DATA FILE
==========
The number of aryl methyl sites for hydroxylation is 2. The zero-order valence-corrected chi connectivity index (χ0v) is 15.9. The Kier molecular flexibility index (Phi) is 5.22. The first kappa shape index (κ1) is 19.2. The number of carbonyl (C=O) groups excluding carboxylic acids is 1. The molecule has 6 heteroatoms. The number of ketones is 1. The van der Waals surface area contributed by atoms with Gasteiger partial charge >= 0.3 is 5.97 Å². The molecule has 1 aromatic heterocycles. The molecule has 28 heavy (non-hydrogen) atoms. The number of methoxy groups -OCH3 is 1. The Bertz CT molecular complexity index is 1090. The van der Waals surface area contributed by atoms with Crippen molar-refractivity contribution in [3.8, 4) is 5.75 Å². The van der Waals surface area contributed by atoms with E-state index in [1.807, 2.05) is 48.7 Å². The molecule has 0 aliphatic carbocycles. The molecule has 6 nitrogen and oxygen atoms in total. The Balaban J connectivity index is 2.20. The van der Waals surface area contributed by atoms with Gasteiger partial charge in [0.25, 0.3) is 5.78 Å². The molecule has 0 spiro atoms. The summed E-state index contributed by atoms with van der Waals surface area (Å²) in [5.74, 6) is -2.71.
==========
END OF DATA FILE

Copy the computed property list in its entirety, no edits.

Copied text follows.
The number of aryl methyl sites for hydroxylation is 2. The zero-order valence-corrected chi connectivity index (χ0v) is 15.9. The Kier molecular flexibility index (Phi) is 5.22. The first kappa shape index (κ1) is 19.2. The number of carbonyl (C=O) groups excluding carboxylic acids is 1. The molecule has 6 heteroatoms. The number of ketones is 1. The van der Waals surface area contributed by atoms with Gasteiger partial charge >= 0.3 is 5.97 Å². The molecule has 1 aromatic heterocycles. The molecule has 28 heavy (non-hydrogen) atoms. The number of methoxy groups -OCH3 is 1. The Bertz CT molecular complexity index is 1090. The van der Waals surface area contributed by atoms with Crippen molar-refractivity contribution in [3.8, 4) is 5.75 Å². The van der Waals surface area contributed by atoms with E-state index in [1.807, 2.05) is 48.7 Å². The molecule has 0 aliphatic carbocycles. The molecule has 6 nitrogen and oxygen atoms in total. The Balaban J connectivity index is 2.20. The van der Waals surface area contributed by atoms with Gasteiger partial charge in [0.25, 0.3) is 5.78 Å². The molecule has 0 spiro atoms. The summed E-state index contributed by atoms with van der Waals surface area (Å²) in [5.74, 6) is -2.71.